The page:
(a) Western blot analysis of PKC-θ protein expression in primary mouse NOTCH1-ΔE leukemias from wild-type (samples 1–4) and PKC-θnull (KO) backgrounds. (b,c) Flow cytometric analysis of the amounts of intracellular ROS by DCFDA staining in mouse NOTCH1-ΔE leukemias with naturally varying (PKC-θhigh and PKC-θlow) and engineered amounts of PKC-θ expression. RV-PKC-θ, PKC-θ retrovirus. (d) Western blot analysis of PKC-θ protein expression in human T-ALL cell lines and primary human T lymphoblasts after expansion as xenografts in NSG mice. The two samples for each 'M71' and 'H2718' label represent different mice engrafted with the same human sample. (e,f) Flow cytometric analysis of the amounts of intracellular ROS by DCFDA staining in human T-ALL cell lines with engineered amounts of PKC-θ expression. RV-empty, empty retrovirus control; shPKC-θ–91 and shPKC-θ–92, two different lentiviral shRNAs targeting PKC-θ; shScramble, scrambled shRNA negative control. (gj) Analysis of PKC-θ expression in FACS-sorted LIC-enriched (CD44+ and/or ROSlow) compared to LIC-depleted (CD44 or ROShigh) subsets from freshly explanted mouse NOTCH1-ΔE leukemias (g,h) and xenograft-expanded primary human T-ALLs (i,j). (g,i) Quantitative RT-PCR analysis of PKC-θ mRNA levels. Error bars indicate s.d. (h,j) Flow cytometric analysis of PKC-θ protein expression. All data depicted in this figure are representative of at least two replicates. *P < 0.05, **P < 0.01 by Student′s t test. ND, not detected.

We next asked whether the low amount of ROS that characterizes the LIC-enriched fractions might be caused by reduced PKC-θ expression. Indeed, LIC-enriched CD44+ and CD44+ROSlow fractions from mouse leukemias had significantly less PKC-θ mRNA and protein than corresponding LIC-depleted CD44 and CD44+ROShigh fractions, respectively (Fig. 2g,h and Supplementary Fig. 6a,b). Similarly, LIC-enriched ROSlow fractions of human leukemias had significantly less PKC-θ mRNA and protein than corresponding LIC-depleted ROShigh fractions (Fig. 2i,j and Supplementary Fig. 6c). These data suggest that varied expression of PKC-θ contributes to heterogeneous ROS amounts and LIC activities in subpopulations of T-ALL cells.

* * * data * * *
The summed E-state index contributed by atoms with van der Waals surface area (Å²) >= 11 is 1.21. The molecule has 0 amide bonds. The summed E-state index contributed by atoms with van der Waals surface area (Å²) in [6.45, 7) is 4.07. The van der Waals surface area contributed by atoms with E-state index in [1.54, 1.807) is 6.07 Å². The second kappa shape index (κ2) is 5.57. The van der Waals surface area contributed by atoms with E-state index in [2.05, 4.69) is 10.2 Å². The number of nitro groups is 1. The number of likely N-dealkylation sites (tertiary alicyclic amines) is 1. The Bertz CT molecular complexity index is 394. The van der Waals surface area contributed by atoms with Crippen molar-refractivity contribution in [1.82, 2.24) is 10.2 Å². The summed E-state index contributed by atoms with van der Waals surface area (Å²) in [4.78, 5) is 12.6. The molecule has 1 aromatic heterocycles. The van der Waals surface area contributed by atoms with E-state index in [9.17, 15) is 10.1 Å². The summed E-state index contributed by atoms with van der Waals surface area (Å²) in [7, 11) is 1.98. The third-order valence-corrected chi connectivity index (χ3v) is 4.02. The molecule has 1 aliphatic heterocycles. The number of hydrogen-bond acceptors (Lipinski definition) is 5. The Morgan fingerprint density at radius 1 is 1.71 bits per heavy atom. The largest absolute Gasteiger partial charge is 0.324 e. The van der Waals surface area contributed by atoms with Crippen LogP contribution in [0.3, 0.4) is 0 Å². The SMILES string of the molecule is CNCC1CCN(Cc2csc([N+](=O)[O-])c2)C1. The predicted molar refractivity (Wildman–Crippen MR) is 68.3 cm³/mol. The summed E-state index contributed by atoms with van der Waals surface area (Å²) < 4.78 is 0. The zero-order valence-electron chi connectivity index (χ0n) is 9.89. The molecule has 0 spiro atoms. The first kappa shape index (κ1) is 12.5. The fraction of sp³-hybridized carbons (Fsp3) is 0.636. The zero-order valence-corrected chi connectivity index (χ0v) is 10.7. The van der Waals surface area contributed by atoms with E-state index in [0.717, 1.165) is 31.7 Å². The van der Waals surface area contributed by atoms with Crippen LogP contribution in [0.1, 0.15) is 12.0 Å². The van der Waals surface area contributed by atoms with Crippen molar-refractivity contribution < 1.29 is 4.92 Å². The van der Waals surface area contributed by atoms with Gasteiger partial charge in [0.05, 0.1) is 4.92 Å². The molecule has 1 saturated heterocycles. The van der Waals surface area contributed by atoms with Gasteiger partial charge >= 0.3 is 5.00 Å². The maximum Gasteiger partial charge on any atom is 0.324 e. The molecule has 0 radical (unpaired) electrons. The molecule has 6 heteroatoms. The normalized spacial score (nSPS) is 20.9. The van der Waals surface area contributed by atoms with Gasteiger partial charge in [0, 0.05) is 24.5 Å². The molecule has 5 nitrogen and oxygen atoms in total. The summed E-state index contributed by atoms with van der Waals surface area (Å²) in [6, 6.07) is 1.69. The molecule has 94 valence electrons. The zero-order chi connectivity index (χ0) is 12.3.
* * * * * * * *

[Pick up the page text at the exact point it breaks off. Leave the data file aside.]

To address directly the role of PKC-θ in regulating LIC activity, we performed competitive transplants between PKC-θnull and wild-type leukemias, the latter of which had either high or low expression of endogenous PKC-θ. In each case, recipient mice developed leukemias within 3–4 weeks that were composed predominantly of PKC-θnull cells (Supplementary Fig. 7a). Of note, we detected a minor population of PKC-θlow cells in some recipients of PKC-θnull plus PKC-θlow cells, as might be expected if increasing PKC-θ 'dose' progressively compromised LIC activity. We also performed competitive transplants between isogenic PKC-θRV (PKC-θnull cells transduced with retroviral PKC-θ) and parental PKC-θnull cells. The recipient mice all developed leukemias within 3 weeks that were composed almost entirely of PKC-θnull cells (Fig. 3a,b), which is consistent with an antagonistic effect of enforced PKC-θ expression on LIC activity. Notably, PKC-θRV cells produced leukemia under noncompetitive transplant conditions (Fig. 3a,b), which excludes a nonspecific toxic effect of enforced PKC-θ expression. In addition, lentiviral expression of a constitutively activated form of PKC-θ26 in xenograft-expanded human T-ALL cells abrogated LIC activity (Fig. 3c and Supplementary Fig. 7b), again supporting the idea that increasing the PKC-θ dose has increasingly substantial negative effects on LIC activity.

Figure 3: Increased PKC-θ expression compromises disease reconstitution in vivo.
figure3